Thursday, June 30, 2022

This upstart Yorktown business is trying to protect your fingers when you swing a hammer

Safety Nailer enables users to hold a nail in place with a smaller risk of striking a finger. (WYDaily/ Courtesy Safety Nailer)
Safety Nailer enables users to hold a nail in place with a smaller risk of striking a finger. (WYDaily/ Courtesy Safety Nailer)

A piece of plastic designed and sold by Yorktown entrepreneurs could save you a bruise next time you’re hanging a photo on the wall.

Safety Nailer is a plastic product that straps to a users’ forefinger and thumb, allowing them to hold nails or screws in place as they are driven into position.

The business is owned by Yorktown couple Kristen and Daniel Eifes. Daniel Eifes, 35, said he came up with the design in 2012 and secured a patent for the device, which is meant to shield digits from the brunt impact of a hammer and ensure more of the force is applied to the nail.

“It protects your fingers and prevents throwing money out the window by bending nails,” Kristen Eifes, 33, said.

Daniel Eifes was medically discharged from the Navy the same year he patented Safety Nailer. His friend from his college days at Old Dominion University and engineer Drew Zirkle stepped in to help bring his designs into production.

“’Let’s go into business together and get it rolling,’” Kristen Eifes recalled. “The two of us have made the business kickstart.”

They launched the product on Kickstarter.com in April, and raised more than $8,600 as they produced Safety Nailer in a custom mold in their basement.

Since launching, they’ve sold about $25,000 in products. Safety Nailer sells for $9.99 on their website and is also available on Amazon, as they’ve moved on from their basement and partnered with a larger manufacturer.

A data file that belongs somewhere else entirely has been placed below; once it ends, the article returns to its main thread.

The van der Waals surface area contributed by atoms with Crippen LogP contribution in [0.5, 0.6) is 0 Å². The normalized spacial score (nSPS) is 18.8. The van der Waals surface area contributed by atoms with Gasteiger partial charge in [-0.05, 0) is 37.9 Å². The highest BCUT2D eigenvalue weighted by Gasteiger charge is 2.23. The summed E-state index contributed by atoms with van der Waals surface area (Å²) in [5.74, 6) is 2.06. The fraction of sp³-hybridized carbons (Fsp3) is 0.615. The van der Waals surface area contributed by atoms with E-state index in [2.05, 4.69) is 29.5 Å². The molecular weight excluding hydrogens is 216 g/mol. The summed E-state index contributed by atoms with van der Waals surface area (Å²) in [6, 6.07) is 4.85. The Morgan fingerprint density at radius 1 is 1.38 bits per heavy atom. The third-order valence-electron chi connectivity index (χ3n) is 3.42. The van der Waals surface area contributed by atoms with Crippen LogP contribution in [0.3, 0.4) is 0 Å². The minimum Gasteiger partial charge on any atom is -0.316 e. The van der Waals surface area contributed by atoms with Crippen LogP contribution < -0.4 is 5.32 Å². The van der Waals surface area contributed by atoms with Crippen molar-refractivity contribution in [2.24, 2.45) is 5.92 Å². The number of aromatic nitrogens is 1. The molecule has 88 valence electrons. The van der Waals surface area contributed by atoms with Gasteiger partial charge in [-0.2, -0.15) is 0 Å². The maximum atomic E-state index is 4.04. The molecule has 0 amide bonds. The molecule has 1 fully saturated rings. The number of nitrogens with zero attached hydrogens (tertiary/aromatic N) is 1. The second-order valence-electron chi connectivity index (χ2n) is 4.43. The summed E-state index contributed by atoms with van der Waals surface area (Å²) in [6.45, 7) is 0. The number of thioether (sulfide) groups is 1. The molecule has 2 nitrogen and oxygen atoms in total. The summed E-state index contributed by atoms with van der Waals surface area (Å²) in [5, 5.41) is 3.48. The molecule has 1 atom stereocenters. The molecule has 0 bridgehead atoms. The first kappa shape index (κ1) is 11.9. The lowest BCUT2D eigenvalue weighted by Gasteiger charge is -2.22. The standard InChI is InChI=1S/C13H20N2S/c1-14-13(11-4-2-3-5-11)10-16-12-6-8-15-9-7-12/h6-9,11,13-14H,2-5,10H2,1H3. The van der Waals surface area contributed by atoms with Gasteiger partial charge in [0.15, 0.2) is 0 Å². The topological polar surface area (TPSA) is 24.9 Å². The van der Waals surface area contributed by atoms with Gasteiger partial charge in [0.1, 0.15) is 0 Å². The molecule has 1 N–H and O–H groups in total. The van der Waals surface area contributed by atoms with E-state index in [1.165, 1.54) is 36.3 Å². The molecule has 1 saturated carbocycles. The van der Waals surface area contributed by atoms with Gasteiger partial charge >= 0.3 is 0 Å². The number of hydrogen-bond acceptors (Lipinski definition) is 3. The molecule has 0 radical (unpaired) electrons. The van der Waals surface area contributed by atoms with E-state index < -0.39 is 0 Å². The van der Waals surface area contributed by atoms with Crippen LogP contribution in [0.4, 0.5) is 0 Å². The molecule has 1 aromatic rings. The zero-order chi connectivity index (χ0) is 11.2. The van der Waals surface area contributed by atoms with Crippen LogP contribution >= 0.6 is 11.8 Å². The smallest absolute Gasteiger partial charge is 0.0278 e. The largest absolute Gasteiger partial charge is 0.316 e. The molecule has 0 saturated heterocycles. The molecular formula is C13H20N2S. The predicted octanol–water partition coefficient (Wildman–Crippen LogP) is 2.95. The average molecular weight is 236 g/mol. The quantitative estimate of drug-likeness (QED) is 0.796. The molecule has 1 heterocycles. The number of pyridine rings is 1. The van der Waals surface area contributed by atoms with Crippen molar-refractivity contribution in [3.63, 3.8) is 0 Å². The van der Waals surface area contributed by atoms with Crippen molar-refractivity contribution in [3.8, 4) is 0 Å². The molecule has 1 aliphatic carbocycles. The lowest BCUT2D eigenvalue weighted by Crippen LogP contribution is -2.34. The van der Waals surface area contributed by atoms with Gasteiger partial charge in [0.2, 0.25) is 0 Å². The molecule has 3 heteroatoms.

(WYDaily/ Courtesy Safety Nailer)

Their early success has caught the eyes of investors. The Eifes and Zirkle received $5,000 last weekend through the Start Peninsula competition for entrepreneurs and inventors, according to a James City County news release.

The team was one of 30 who entered the competition and one of just 10 selected to move on to the final round, where they took five minutes to pitch their products to a panel of judges made of regional business leaders. Another five minutes was dedicated to answering the judge’s questions.

“Well, we were always nervous,” Eifes said. “There was a bunch of great products there. Figured it’s worth a shot. If we made it, great. If not, we didn’t lose anything.”

Safety Nailer was one of just three teams to take home the $5,000 prize.

Start Peninsula is hosted by the City of Newport News with the intention of stimulating entrepreneurial growth. Before the event, she said all of their funding had been out of their pockets or through the Kickstarter campaign.

Kristen Eifes said their prize money will go toward launching their second product line: the Safety Nailer Mini. The original Safety Nailer is intended for screws and nails longer than half an inch, and the mini will work with those shorter than that.

The mini will hit the market in the spring, Kristen Eifes said, adding they would’ve had to again launch a Kickstarter campaign if not for the Start Peninsula funding.

She said she is a full-time civilian employee at Fort Eustis, and Safety Nailer is a second full-time job. She’s also a mother, and said she has learned to multitask since launching her husband’s invention.

The community support has been vital to their success, both because of their product’s early popularity and her husband’s status as a disabled veteran.

“It seems like everybody loves the fact that it’s a disabled-owned business and a woman-owned business, so the two mixed together… We’ve had so many compliments,” Kristen Eifes said.

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